@daryl.weaver wrote:At $12 I recommend you try one out.
These are $14 at both my Lowe's and Home Depot. Where can I get them for $12? Not a huge difference, but since every dollar counts... And I seriously had these on my to-do list to buy today!

rendeer
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Double tubs

Post  daryl.weaver on 11/30/2012, 11:21 am

i thought the same about doubling the cost of tubs for the drain pan. I THINK Lowe's sells lids separate from some storage bins. If that is true, that might make a decent pan, but they may also be too shallow. Just thinking out loud. On the cost of bins, Lowe's web site shows them at $12.65.

http://www.homedepot.com/h_d1/N-5yc1v/R-202086174/h_d2/ProductDisplay?catalogId=10053&langId=-1&keyword=cement+mixing&storeId=10051

Even at $14 that's a bargain compared to the cost of a 4x4 wooden box for me. I use wood, hardware and paint for the sides plus hardware cloth and bed-liner cloth and staples for the bottom PLUS they are a bear to move once they are in place.
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I know it sounds like a weird gift...

Post  daryl.weaver on 11/30/2012, 11:44 am

...it's a bit large to wrap and put under the tree, but I'm thinking it's something to "tinker with" and it's a way to share an important part of my life with my aging mom. And, if I set it up for her, it should require basically zero work on her part. Maybe I'll fill the tub with Mel's book, garden gloves, hand tools, a watering can, a coiled hose, rose clippers and other gardening stuff that I can find. I guess I'm just looking for reinforcement that this isn't a completely stupid idea. I can just imagine my mom thinking "...so I gave you birth, and you're giving me dirt. Thanks a lot."
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Re: Giving the gift of gardening

Post  yolos on 11/30/2012, 11:47 am

Just a small explaination concerning the double tub. Yes you are right it does double the cost of the planter to use two tubs. But during the winter, I roll mine inside the house to keep them warm. A rubbermaid top used as a water catching devise would have to be emptied every night to keep the water from splashing when I roll the contraption over the door sill. Also, I am quite strong but it is very hard to lift the top tub to dump the bottom tub. If this is on a 79 year old woman's porch, she would have to empty the water catching tray frequently to keep the water spilling out onto the floor (even if it is stationary). Which would mean sopping up the water periodically or lifting the top tub off to empty the water catching tray (which I doubt she could do). A deep tub on the bottom would mean less water dumping. This is all assuming she is going to keep the planter on a porch where she does not want water on the floor.
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Wooden frame

Post  daryl.weaver on 11/30/2012, 11:56 am

Gwennifer said "FYI, these are perfect for making table tops. They have a rim all the way around so you can just sink them right into a frame. And has been pointed out, it's easy to drill some holes for drainage."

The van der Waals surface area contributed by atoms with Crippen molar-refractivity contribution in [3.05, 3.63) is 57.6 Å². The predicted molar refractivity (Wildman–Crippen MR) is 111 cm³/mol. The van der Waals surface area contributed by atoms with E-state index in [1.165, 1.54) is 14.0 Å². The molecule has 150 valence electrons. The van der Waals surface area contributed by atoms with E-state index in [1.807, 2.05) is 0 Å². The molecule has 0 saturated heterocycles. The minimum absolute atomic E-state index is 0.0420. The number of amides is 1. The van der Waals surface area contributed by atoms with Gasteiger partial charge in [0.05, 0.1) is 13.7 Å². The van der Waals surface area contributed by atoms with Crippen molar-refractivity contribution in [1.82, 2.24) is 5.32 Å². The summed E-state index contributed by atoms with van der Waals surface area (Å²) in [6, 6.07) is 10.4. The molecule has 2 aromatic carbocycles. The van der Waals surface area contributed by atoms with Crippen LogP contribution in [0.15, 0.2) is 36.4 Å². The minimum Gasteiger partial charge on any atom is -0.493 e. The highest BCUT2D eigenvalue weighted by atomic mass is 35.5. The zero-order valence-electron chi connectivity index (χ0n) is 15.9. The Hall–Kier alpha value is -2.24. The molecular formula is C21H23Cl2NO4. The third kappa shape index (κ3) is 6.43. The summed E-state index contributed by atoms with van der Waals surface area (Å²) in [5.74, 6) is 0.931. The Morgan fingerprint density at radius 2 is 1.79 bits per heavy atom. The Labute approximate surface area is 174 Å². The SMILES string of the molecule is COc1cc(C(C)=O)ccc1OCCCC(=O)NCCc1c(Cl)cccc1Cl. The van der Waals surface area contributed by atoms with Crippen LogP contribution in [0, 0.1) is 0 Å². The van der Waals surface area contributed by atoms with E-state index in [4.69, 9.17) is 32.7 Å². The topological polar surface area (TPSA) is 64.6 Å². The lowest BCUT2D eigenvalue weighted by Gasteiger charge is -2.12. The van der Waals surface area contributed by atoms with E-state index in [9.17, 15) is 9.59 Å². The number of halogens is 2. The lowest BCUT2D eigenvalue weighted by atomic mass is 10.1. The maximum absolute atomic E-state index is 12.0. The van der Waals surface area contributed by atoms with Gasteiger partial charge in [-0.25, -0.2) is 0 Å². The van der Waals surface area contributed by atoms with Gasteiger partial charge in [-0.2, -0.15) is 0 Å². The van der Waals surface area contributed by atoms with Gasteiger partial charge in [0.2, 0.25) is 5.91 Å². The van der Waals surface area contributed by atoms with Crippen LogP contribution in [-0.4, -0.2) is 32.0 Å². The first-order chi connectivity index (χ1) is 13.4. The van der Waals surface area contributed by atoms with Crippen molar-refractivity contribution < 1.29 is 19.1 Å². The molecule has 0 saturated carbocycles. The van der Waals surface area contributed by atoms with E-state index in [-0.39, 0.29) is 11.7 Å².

That's a great idea for using these boses in areas requiring something more aesthetically appealing. You could build simple bottomless frames, paint them decoratively, and if you don't use them in the off season, just stack the tubs in storage Mel's Mix and all until needed again. I could even imagine switching boxes out if your have a box of flowers that you want to show off during a different part of the season. I see all kinds of potential and flexibility in this approach.
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Re: Giving the gift of gardening

Post  daryl.weaver on 11/30/2012, 12:03 pm

@yolos wrote:Just a small explaination concerning the double tub. Yes you are right it does double the cost of the planter to use two tubs. But during the winter, I roll mine inside the house to keep them warm. A rubbermaid top used as a water catching devise would have to be emptied every night to keep the water from splashing when I roll the contraption over the door sill. Also, I am quite strong but it is very hard to lift the top tub to dump the bottom tub. If this is on a 79 year old woman's porch, she would have to empty the water catching tray frequently to keep the water spilling out onto the floor (even if it is stationary). Which would mean sopping up the water periodically or lifting the top tub off to empty the water catching tray (which I doubt she could do). A deep tub on the bottom would mean less water dumping. This is all assuming she is going to keep the planter on a porch where she does not want water on the floor.

Yolos, I agree 100%, and as I said even the double tubs aren't much more expensive than a properly constructed box (especially if it has a bottom) considering materials and time. The rubber tubs will also theoretically outlast several generations of wooden boxes especially those built with non-chemically-treated lumber. I LOVE your idea and will surely use it. I'm thinking I will put a drain hole on or near the bottom of the lower tub and cork it to make drainage easier when it becomes necessary.

SO many good ideas. I love this group when I get into "gardening mode."
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Re: Giving the gift of gardening

Post  jillintx on 11/30/2012, 12:12 pm

Daryl I think this sounds like a very thoughtful idea. Obviously it's something that you are excited about, and as your mom is going through the items in the tub she'll pick up on your excitement, which will make the gift even more special to her. I think most moms would cherish any gift given in the spirit of "a way to share an important part of my life with my aging mom." She is a very lucky lady.